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Attorneys Seek $2.5M in Fees in Legal Malpractice Case

February 1, 2021 | Posted in : Contingency Fees / POF, Fee Agreement, Fee Dispute, Fee Entitlement / Recoverability, Fee Fund, Fee Request, Fee Splitting / Sharing, Hourly Billing, Legal Malpractice, Settlement Data / Terms

A recent Law 360 story by Nathan Hale, “Attys Seek $2.5M Fees For Jay Peak-Linked Malpractice Case”, reports that attorneys who helped investors land an $8 million settlement in a malpractice suit against their former counsel in litigation over the failed Jay Peak EB-5 immigrant investor project have asked a Florida federal court to approve distribution of $2.45 million in attorney fees.

In their motion, the law firms Cheffy Passidomo PA, Hanley Law and the Barr Law Group specified how they would divide the attorneys' fund established in the deal between the 25 investors and lawyers Edward J. Carroll and Mark H. Scribner and their firms, seeking to demonstrate the value of their work and convince U.S. District Judge Darrin P. Gayles to approve the payments.

Judge Gayles last month granted a request for preliminary approval of the settlement filed by Michael I. Goldberg, the court-appointed receiver for about two dozen entities related to the Jay Peak ski resort in Vermont.  In his motion, Goldberg noted that the immigrant investors' action had gone into "meaningful" discovery, and early last year the parties to the private malpractice litigation asked him to get involved to help settle it.  The resulting settlement agreement was reached after a few months of negotiations, he said.

In the motion, the three firms elaborated on their work for the investors.  They said they participated in depositions of all 25 plaintiffs as well as Carroll and Scribner.  They also retained three experts who were deposed by the defendants' counsel.  Additionally, they engaged in written discovery, substantial motion practice and two mediations, they said.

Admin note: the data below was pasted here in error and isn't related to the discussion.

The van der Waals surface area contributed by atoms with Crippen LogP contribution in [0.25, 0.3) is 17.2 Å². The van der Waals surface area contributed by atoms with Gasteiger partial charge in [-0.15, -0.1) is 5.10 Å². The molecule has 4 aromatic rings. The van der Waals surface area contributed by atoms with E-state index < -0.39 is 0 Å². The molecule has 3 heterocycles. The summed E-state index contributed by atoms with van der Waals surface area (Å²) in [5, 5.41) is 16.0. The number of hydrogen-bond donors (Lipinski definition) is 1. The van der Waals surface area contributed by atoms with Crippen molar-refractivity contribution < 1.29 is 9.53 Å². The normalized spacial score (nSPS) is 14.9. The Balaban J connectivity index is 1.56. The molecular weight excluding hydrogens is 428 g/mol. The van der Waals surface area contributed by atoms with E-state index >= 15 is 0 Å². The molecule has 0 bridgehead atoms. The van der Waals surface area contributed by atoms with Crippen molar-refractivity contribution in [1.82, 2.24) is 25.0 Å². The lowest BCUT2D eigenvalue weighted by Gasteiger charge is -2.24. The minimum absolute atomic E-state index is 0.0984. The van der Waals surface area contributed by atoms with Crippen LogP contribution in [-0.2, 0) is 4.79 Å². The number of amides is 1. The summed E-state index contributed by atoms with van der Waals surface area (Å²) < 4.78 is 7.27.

"Attorneys' fees for plaintiffs' counsels' hourly fees to date and the rate of the contingency fee arrangements between plaintiffs and plaintiffs' counsel in this case both exceed the total attorneys' fees fund provided for by the settlement agreement," the firms said.

Following Judge Gayles' preliminary approval of the settlement, the three firms submitted a letter to the receiver's counsel saying they had agreed that the Barr Law Group should be paid $1.47 million, and Cheffy Passidomo and Hanley Law should each be paid $490,000.

The group of investors filed their suit, Cason et al. v. Carroll et al., in Vermont federal court in February 2018, and a slightly different group filed an amended complaint in August 2019, according to the settlement approval motion.  The investors brought claims for legal malpractice, breach of fiduciary duty, breach of contract, and breach of good faith and fair dealing, alleging that Carroll and Scribner mislead them and withheld information and were conflicted because they had represented some of the investors and Jay Peak receivership entities at the same time.

"Defendants were aware, or should have been aware, of information suggesting that Jay Peak was being severely mismanaged, including that investor funds were being misappropriated to backfill shortfalls in the projects," the investors claimed, accusing the Jay Peak-linked attorneys of "designing and executing" the very fraud that injured the investors.

Among the damages the investors sought was disgorgement of the attorney fees they paid to Carroll and Scribner's firm, according to the motion.  After the parties failed to resolve the case in mediation in April 2019, they called upon the receiver to help negotiate a settlement.

In the motion for settlement approval, the receiver told Judge Gayles that the agreement "provides outstanding recoveries for the Cason plaintiffs," noting that after payments to the plaintiffs and attorney fees, the receivership entities would still recover $5.2 million to be distributed to other investors and would obtain a "bar order" barring all nongovernmental claims that could be filed between the receiver and Carroll and Scribner's former firms.